5 ways to cope when it gets really cold out

Oct 28 2017, 12:25 am

Snowfall is one of the best things about winter.

Think about it: You can hit the local slopes for a day of skiing, go snowshoeing to get a new perspective of the city from an incredible viewpoint, or cruise along some nordic trails – or your own neighbourhood streets for that matter!

Yup snow can be pretty epic.

But it’s something you need to take seriously if you want to stay safe. When mother nature calls for cold, it comes bad. And since this winter is set to be a memorable one for lovers of winter sports, you’ll want to be prepared.

We’ve compiled a list of five cold-related illnesses that you could be subjected to this winter and how you can prevent them from happening with tips from Canadian Red Cross partner Pacific First Aid.



You’ve probably used the phrase, ‘I feel like I’ve gotten frostbite’ when your feet are cold. But if you had experienced frostbite for real, you’d know all about it. It’s caused by freezing of the skin and, in more extreme cases, the underlying tissues. Body parts such as the toes, feet, fingers, hands, ears, and nose are particularly prone to frostbite. You can anticipate a warning sign if you’re about to experience frostbite because your skin may appear shiny and rosy.

Tips for prevention: 

  • Never ignore numbness: If an area feels numb or tingly, you must take steps to warm it immediately (e.g., put your hands under your armpits or pull your arms inside your jacket for direct skin-to-skin contact).
  • Cover up vulnerable areas such as the cheeks, nose, and ears by wearing clothing that is appropriate for the weather (e.g., scarf, toque, mittens).
  • Wear mittens instead of gloves when possible, as mittens provide better insulation.
  • Maximize foot insulation but avoid a tight fit around the toes.
  • Wear clothing in layers and adjust as necessary so that you feel warm but are not overheating and sweating.
  • Keep well hydrated.
  • Keep clothing dry and change out of wet clothing as soon as possible.



This happens when your body temperature (the temperature of your heart, lungs, and brain) drops to 35°C (95°F) or lower. It can a become life-threatening and much more serious condition when the core temperature drops below 28°C (82.4°F). Those who are at a higher risk of developing hypothermia include the elderly, young children, people with smaller body types, lower overall body weights, and lower body-fat content. And it doesn’t just strike in winter – it can happen at any stage throughout the year.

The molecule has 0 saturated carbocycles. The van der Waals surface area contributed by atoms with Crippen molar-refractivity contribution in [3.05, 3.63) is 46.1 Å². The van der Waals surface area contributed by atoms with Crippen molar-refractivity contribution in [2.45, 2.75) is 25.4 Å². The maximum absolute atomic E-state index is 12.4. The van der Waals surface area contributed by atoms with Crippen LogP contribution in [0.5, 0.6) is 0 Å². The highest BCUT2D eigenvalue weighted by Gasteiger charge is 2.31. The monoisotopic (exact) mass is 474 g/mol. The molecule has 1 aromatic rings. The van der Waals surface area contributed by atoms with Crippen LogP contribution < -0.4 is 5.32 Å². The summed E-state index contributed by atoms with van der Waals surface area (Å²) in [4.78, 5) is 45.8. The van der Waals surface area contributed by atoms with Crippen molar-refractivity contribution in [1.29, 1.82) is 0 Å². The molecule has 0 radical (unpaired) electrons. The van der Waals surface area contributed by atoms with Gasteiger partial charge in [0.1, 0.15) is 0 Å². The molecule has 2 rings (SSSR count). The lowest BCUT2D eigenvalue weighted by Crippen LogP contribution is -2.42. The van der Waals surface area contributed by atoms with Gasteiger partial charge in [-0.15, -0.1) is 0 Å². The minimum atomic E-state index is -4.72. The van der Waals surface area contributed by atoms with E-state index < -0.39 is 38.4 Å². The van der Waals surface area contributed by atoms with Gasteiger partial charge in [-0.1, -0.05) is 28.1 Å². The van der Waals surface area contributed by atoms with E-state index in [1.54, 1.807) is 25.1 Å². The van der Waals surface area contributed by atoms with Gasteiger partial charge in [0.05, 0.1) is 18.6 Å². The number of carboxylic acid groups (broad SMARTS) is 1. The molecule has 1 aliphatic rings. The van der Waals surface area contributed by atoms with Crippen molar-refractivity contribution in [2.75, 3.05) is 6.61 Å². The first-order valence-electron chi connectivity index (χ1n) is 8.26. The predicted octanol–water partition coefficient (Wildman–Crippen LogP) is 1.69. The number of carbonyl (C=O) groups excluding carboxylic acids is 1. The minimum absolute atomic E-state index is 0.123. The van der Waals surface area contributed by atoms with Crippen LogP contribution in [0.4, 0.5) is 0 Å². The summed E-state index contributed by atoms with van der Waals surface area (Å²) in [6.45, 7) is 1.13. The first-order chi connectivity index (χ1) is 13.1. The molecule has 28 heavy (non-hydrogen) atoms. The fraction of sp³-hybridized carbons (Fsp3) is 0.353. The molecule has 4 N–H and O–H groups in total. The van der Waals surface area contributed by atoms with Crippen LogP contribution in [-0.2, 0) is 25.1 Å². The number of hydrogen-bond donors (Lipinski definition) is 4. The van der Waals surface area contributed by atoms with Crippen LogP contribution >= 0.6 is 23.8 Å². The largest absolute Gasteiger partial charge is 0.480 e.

Tips for prevention: 

  • Prepare for activities in cold environments by wearing appropriate clothing.
  • Wear a hat and clothing made of tightly woven fibres (e.g., wool, fleece), which provide insulation and allow moisture transmission from the skin to the external environment.
  • Avoid cotton because it soaks up water and stays wet.
  • Wear clothing in layers so that they can be added or removed according to the weather conditions and exercise intensity.
  • Remove some clothing before working to reduce the amount of sweat and keep clothing dry.
  • Keep clothing dry: If clothing gets wet, change into dry clothing as soon as possible.
  • Carry and consume high-energy foods that have a lot of sugar.

Freezing of skin to metal objects 

Ski lift/Shutterstock

You’ve seen this happen in the movie Dumb and Dumber but in reality, it’s not a laughing matter. Your skin (especially your tongue and lips) can actually freeze to cold metal objects in colder temperatures. It’s a higher risk when the skin is wet or moist, which it can be when you’re mid-ski. So remember to be careful when you take a sip out of any metal flasks you may have with you.

Tips for care: 

  • Do not pull or tug the frozen body part.
  • Pour warm (not hot) water on the surface of the object or the skin that is stuck to the object.
  • As the skin begins to come free, gently release the metal object.
  • Treat any torn skin as an open wound.

Snow blindness


This occurs when your eyes are exposed to ultraviolet rays. And it most commonly happens when the sun’s light is reflected from snow, ice, or sand. So it’s certainly worthwhile investing in a pair of ski goggles or sunglasses that block 100% of UV rays. Be cautious because snow blindness can occur even on cloudy days.

Tips for care: 

  • Place the person in a darker environment, if possible, or cover his or her eyes.
  • Apply a cool, damp cloth to reduce pain and burning.
  • If the person’s vision is affected, seek medical attention.

Cold-water immersion

Frozen lake/Shutterstock

If you’re out on the open water and a boat capsizes or if you’re walking across a frozen lake and break through the ice, you could experience cold water immersion. And although hypothermia happens faster in cold water than cold air, the signs, symptoms, and care are essentially the same.

Tips for prevention and reducing the risk of drowning: 

  • Always wear a personal flotation device (PFD) when in a boat or other mode of marine transportation.
  • Supervise children in, on, and around any body of water.
  • Those who do not swim or are weak swimmers should wear a PFD when in, on, and around any body of water.
  • Check water depth before swimming or diving.
  • Have appropriate safety equipment available when in or on the water.
  • Take Canadian Red Cross Swimming and Water Safety lessons.

For more information on how to become qualified in first aid or to purchase supplies, visit Pacific First Aid.

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